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I read with interest the views of James Willis1 on the need for continuity of care: it is certainly an area where there should be increasing debate in what is otherwise an age of increasing fragmentation of medical care. I think it is important to remember that when a diagnosis is made and a care plan agreed on, it is exactly that, a plan that is agreed mutually between patient and doctor. Therefore, ones prior knowledge and ability to relate to the patient in questions are extremely important.
However, I would also argue in an age of protocol-driven health care that there are perhaps more important things going on in a consultation for which we don't readily have the scientific measurement. Our instincts as physicians and ability to tune into unconscious communication means that sometimes we quite appropriately run over zealous ‘diagnostic algorithms’ past seeming trivia, and equally seek to reassure those whose symptoms on the face of it sound alarming!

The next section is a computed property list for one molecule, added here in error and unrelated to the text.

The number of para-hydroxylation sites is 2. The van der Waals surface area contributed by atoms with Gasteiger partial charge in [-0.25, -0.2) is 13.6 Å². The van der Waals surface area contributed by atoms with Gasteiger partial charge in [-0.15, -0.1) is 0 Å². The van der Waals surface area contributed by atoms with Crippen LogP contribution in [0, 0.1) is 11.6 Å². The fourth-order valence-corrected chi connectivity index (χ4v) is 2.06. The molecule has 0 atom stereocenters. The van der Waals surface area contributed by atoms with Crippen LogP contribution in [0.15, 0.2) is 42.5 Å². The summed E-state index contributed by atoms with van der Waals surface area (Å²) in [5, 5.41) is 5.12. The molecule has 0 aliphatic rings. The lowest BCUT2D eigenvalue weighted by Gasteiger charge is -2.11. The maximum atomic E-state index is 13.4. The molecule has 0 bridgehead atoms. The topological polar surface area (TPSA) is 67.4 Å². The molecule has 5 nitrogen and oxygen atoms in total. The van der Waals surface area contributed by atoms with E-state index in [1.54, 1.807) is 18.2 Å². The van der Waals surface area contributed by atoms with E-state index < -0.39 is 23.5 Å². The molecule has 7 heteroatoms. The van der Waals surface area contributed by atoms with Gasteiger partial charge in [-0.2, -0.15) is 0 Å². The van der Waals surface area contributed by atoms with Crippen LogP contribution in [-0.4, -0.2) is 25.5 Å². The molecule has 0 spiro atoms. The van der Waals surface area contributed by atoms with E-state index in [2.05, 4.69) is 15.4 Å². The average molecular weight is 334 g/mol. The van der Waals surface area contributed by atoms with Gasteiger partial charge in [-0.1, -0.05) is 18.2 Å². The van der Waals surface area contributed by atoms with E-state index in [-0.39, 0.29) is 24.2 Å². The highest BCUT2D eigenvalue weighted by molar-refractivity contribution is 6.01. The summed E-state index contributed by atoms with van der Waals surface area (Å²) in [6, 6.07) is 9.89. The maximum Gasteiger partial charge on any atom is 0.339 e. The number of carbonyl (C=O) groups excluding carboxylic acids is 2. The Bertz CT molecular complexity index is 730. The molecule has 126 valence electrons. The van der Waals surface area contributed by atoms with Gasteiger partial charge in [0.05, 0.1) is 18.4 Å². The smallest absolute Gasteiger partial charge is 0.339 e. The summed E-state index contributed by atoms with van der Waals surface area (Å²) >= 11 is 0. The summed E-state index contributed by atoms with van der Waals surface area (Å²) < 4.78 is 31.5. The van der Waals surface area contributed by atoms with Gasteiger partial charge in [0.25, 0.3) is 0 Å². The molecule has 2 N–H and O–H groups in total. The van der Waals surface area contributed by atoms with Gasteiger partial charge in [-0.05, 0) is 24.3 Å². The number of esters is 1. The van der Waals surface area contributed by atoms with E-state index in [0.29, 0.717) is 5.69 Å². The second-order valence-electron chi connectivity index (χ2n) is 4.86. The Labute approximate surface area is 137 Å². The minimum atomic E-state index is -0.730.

It is experience and personal knowledge of the patient and family that allow one to deal intuitively with some of these apparently unscientific incongruities that face us all the time in general practice. Furthermore and not insignificantly, by and large, most physicians enjoy continuity of care but, I think equally so, find it difficult to pick up threads in complex cases where patients have seen many different doctors sequentially.
General practice is a vocation where continuity of care enhances the patient's experiences and outcome rather than its ‘bureaucratocentric’ health care (apologies for neologism).